In Switzerland, getting married can increase the amount of tax a couple pays, and this is called a marriage penalty.
Married couples are assessed based on their combined income rather than separately, so higher taxes are levied on married couples.
Another argument against the current system is that it presents financial barriers to earning extra income while married. This is because the second income is taxed at a higher rate than the first. This is because the combined income of the couple shifts to a higher tax rate. And given that most secondary income earners are women, it has a greater impact on them.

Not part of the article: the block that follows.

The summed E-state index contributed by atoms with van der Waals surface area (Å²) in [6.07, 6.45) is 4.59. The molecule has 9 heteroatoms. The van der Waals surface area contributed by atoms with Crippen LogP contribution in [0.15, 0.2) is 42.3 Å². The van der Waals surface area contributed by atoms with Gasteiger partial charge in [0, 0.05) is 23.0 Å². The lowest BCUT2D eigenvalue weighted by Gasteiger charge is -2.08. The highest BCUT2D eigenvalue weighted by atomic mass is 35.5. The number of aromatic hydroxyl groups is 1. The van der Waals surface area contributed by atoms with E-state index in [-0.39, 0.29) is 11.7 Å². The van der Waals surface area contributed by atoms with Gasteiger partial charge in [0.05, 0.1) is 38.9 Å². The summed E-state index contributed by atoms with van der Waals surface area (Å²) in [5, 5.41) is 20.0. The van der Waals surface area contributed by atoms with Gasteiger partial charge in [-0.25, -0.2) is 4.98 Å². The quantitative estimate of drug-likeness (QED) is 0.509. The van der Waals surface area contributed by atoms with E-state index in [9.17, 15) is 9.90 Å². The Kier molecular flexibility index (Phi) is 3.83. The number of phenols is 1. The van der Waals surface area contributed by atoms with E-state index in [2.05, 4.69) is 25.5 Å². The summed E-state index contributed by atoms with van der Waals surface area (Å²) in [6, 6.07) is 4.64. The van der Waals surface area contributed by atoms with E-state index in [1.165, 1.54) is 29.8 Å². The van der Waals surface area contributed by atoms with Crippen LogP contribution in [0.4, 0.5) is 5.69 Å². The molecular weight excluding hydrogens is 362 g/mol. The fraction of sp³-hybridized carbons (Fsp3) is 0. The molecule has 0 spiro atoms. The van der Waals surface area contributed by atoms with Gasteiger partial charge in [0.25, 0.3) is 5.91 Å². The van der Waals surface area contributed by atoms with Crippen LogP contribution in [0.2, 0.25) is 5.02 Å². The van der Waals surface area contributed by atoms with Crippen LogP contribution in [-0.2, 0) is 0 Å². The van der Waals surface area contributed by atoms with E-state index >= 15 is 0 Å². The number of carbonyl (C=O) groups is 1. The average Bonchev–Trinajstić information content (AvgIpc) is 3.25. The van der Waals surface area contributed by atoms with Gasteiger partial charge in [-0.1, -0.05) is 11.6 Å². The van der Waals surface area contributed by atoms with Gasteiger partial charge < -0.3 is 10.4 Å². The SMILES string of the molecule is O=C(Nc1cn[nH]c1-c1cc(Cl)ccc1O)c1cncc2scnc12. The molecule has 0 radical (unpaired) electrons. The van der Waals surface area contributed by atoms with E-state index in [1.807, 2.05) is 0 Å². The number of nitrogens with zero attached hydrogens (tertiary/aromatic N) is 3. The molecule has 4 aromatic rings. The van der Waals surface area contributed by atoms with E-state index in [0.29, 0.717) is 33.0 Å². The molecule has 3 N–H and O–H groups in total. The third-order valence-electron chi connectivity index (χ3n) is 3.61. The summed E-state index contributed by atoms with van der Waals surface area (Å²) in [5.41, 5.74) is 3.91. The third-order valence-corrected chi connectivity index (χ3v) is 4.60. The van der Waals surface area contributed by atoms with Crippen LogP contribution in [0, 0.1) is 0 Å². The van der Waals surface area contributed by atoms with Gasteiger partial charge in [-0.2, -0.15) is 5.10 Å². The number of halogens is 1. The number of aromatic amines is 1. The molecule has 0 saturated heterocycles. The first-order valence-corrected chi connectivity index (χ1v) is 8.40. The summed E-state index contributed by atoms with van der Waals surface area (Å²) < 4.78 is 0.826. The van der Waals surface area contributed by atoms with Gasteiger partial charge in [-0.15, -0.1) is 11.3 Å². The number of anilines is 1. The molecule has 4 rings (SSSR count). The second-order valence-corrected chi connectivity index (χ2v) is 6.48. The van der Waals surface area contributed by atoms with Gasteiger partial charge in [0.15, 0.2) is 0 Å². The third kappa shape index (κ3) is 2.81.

The issue has been raised by many politicians over the years, and some have decided to promote change by bringing the issue to the public.
This week, the group that organizes the vote announced it had gathered the 100,000 signatures needed to start the referendum. According to the latest tally, 128,000 signatures have been collected and 104,500 have been verified by local authorities, Johanna Gapany told Le Matin, RTS reported. Signatures will be submitted to authorities on September 9, 2022.
A vote is likely to take place in 2024, according to the organization’s website.
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